The two trace flags in question output vastly different information, with Flag 1222 showing much improved data over Flag 1204. Both 1222 and 1204 can be run at the same time on a SQL Server 2005 installation, and both sets of information could be useful for troubleshooting a deadlock, but only Flag 1222 is normally required. Under SQL Server 2000, only Trace Flag 1204 is supported.

Interpreting Trace Flag 1222 Output

Information from –T1222 in the error log is split into a ‘Process-list’ and a ‘Resource-list’. Processes in the ‘Process-list’ are SPIDs or worker threads that participated in the deadlock, while Resources in the ‘Resource-list’ are resources that one of the participants owns.

There is a lot of information in the -T1222, and a key to troubleshooting the deadlock is interpreting that data. The following is an example output from the error log, with highlighted points of interest.

deadlock-list

deadlock victim=process6a92e8

process-list


process id=process6a92e8 taskpriority=0 logused=0 waitresource=KEY: 7:72057594038386688 (0500b49e5abb) waittime=2578 ownerId=2988393 transactionname=INSERT EXEC lasttranstarted=2007-02-28T09:14:01.697 XDES=0xe938b90 lockMode=S schedulerid=1 kpid=2480 status=suspended spid=58 sbid=0 ecid=0 priority=0 transcount=1 lastbatchstarted=2007-02-28T09:14:01.680 lastbatchcompleted=2007-02-28T09:14:01.680 clientapp=SQL Query Analyzer hostname=PSY-D04509 hostpid=552 loginname=sa isolationlevel=read committed (2) xactid=2988393 currentdb=7 lockTimeout=4294967295 clientoption1=673187936 clientoption2=128056
executionStack
frame procname=test.dbo.usp_proc1 line=4 stmtstart=74 sqlhandle=0x03000700ae80847c5c159800e39800000100000000000000
SELECT col2, col3 FROM t1 WHERE col2 BETWEEN @param1 AND @param1+1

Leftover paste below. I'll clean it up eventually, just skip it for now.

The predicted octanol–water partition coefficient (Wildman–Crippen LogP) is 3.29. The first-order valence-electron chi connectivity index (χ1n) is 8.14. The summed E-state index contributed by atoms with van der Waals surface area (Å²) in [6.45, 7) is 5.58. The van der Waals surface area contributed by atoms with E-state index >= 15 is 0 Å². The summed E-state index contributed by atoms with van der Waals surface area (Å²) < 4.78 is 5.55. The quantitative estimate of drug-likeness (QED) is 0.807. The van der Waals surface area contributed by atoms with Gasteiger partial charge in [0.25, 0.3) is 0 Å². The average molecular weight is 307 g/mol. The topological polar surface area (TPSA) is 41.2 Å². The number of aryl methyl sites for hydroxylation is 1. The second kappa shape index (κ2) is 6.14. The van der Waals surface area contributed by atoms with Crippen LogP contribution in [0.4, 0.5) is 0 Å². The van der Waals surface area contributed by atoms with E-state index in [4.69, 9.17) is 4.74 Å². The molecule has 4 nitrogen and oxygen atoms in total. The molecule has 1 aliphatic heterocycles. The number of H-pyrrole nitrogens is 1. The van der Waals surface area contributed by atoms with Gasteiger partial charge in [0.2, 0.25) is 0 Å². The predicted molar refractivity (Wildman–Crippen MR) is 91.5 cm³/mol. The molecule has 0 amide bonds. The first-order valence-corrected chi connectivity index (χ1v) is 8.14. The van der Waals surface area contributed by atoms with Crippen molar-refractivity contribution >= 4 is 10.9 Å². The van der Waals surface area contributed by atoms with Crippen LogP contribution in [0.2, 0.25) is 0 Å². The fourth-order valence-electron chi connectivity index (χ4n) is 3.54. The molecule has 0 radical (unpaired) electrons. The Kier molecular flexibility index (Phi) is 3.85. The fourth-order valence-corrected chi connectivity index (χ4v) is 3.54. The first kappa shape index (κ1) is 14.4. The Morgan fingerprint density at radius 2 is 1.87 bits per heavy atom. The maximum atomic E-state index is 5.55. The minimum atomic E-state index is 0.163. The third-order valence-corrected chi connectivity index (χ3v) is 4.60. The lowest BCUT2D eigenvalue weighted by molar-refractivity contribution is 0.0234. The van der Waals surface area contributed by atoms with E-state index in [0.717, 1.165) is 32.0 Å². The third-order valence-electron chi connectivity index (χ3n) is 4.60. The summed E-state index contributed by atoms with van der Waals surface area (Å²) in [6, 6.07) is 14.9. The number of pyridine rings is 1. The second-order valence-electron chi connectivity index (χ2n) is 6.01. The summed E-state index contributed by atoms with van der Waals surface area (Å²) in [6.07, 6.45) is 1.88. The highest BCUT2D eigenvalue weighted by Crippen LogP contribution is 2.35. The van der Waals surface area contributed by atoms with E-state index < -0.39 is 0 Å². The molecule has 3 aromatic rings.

frame procname=adhoc line=4 stmtstart=62 stmtend=136 sqlhandle=0x020000005a9fff1320a5bf315b282f66d32aeccc20ca9c9e
INSERT INTO #t1 EXEC usp_proc1 4
inputbuf
WHILE (1=1) BEGIN
INSERT INTO #t1 EXEC usp_proc1 4
TRUNCATE TABLE #t1
END
process id=process6a9798 taskpriority=0 logused=196 waitresource=KEY: 7:72057594038452224 (0b00274d9328) waittime=2593 ownerId=2988400 transactionname=UPDATE lasttranstarted=2007-02-28T09:14:01.713 XDES=0xe938258 lockMode=X schedulerid=1 kpid=3252 status=suspended spid=57 sbid=0 ecid=0 priority=0 transcount=2 lastbatchstarted=2007-02-28T09:13:57.730 lastbatchcompleted=2007-02-28T09:12:44.197 clientapp=SQL Query Analyzer hostname=PSY-D04509 hostpid=552 loginname=sa isolationlevel=read committed (2) xactid=2988400 currentdb=7 lockTimeout=4294967295 clientoption1=673187936 clientoption2=128056
executionStack
frame procname=test.dbo.usp_proc2 line=4 stmtstart=74 stmtend=170 sqlhandle=0x03000700e7a4787d61159800e39800000100000000000000
UPDATE t1 SET col2 = col2+1 WHERE col1 = @param1
frame procname=adhoc line=11 stmtstart=298 stmtend=336 sqlhandle=0x02000000473e261d3c9a948a0b8bf72eca19b62d2bf971b9
EXEC proc2 4
inputbuf
-- Batch #2
USE test
SET NOCOUNT ON
WHILE (1=1)
EXEC usp_proc2 4

resource-list

keylock hobtid=72057594038386688 dbid=7 objectname=test.dbo.t1 indexname=cidx id=lock66ccd00 mode=X associatedObjectId=72057594038386688
owner-list
owner id=process6a9798 mode=X
waiter-list
waiter id=process6a92e8 mode=S requestType=wait
keylock hobtid=72057594038452224 dbid=7 objectname=test.dbo.t1 indexname=idx1 id=lock66ccd80 mode=S associatedObjectId=72057594038452224
owner-list
owner id=process6a92e8 mode=S
waiter-list
waiter id=process6a9798 mode=X requestType=wait

Note:  The sections highlighted in green indicate the start of the Deadlock-list (beginning of the –T1222 output), Resource-list, or Process-list. Sections highlighted in blue indicate sections of the output that will be useful to troubleshoot the deadlock.

Once this information is gathered from the logs, it is useful to tabulate by SPID. This gives a clearer picture of what is causing the deadlock. From the parts of the output highlighted in yellow above it is shown: